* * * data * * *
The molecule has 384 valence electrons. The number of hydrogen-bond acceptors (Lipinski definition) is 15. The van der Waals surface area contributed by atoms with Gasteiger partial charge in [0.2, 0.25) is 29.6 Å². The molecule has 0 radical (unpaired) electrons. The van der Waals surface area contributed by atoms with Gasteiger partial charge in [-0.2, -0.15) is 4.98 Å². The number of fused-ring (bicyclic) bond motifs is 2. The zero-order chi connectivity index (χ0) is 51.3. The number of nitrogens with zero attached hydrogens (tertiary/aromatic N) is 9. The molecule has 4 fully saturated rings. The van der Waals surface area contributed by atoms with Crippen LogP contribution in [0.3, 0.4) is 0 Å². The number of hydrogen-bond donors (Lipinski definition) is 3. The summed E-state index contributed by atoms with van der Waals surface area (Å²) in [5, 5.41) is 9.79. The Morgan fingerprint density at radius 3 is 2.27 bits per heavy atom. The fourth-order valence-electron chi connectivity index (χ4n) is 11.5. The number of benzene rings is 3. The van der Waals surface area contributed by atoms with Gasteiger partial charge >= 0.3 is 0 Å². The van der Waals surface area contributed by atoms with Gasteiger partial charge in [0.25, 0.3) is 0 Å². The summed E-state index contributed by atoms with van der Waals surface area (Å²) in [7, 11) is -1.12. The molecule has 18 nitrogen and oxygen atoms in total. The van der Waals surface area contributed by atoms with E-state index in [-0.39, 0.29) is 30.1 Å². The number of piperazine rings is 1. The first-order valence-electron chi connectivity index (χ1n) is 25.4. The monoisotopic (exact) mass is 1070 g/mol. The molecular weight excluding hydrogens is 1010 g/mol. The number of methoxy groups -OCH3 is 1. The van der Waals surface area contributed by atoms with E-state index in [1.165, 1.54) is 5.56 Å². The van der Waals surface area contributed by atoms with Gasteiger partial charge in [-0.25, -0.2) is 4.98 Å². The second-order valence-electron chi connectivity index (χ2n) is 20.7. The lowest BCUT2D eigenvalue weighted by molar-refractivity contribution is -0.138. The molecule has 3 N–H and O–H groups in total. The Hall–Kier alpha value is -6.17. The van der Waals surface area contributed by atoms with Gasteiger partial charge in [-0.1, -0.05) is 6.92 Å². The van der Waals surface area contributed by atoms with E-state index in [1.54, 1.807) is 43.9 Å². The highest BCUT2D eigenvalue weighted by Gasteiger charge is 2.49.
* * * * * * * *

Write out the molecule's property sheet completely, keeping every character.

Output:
The molecule has 384 valence electrons. The number of hydrogen-bond acceptors (Lipinski definition) is 15. The van der Waals surface area contributed by atoms with Gasteiger partial charge in [0.2, 0.25) is 29.6 Å². The molecule has 0 radical (unpaired) electrons. The van der Waals surface area contributed by atoms with Gasteiger partial charge in [-0.2, -0.15) is 4.98 Å². The number of fused-ring (bicyclic) bond motifs is 2. The zero-order chi connectivity index (χ0) is 51.3. The number of nitrogens with zero attached hydrogens (tertiary/aromatic N) is 9. The molecule has 4 fully saturated rings. The van der Waals surface area contributed by atoms with Crippen LogP contribution in [0.3, 0.4) is 0 Å². The number of hydrogen-bond donors (Lipinski definition) is 3. The summed E-state index contributed by atoms with van der Waals surface area (Å²) in [5, 5.41) is 9.79. The Morgan fingerprint density at radius 3 is 2.27 bits per heavy atom. The fourth-order valence-electron chi connectivity index (χ4n) is 11.5. The number of benzene rings is 3. The van der Waals surface area contributed by atoms with Gasteiger partial charge >= 0.3 is 0 Å². The van der Waals surface area contributed by atoms with Gasteiger partial charge in [0.25, 0.3) is 0 Å². The summed E-state index contributed by atoms with van der Waals surface area (Å²) in [7, 11) is -1.12. The molecule has 18 nitrogen and oxygen atoms in total. The van der Waals surface area contributed by atoms with E-state index in [-0.39, 0.29) is 30.1 Å². The number of piperazine rings is 1. The first-order valence-electron chi connectivity index (χ1n) is 25.4. The monoisotopic (exact) mass is 1070 g/mol. The molecular weight excluding hydrogens is 1010 g/mol. The number of methoxy groups -OCH3 is 1. The van der Waals surface area contributed by atoms with E-state index in [1.165, 1.54) is 5.56 Å². The van der Waals surface area contributed by atoms with Gasteiger partial charge in [-0.25, -0.2) is 4.98 Å². The second-order valence-electron chi connectivity index (χ2n) is 20.7. The lowest BCUT2D eigenvalue weighted by molar-refractivity contribution is -0.138. The molecule has 3 N–H and O–H groups in total. The Hall–Kier alpha value is -6.17. The van der Waals surface area contributed by atoms with Gasteiger partial charge in [-0.1, -0.05) is 6.92 Å². The van der Waals surface area contributed by atoms with E-state index in [1.54, 1.807) is 43.9 Å². The highest BCUT2D eigenvalue weighted by Gasteiger charge is 2.49.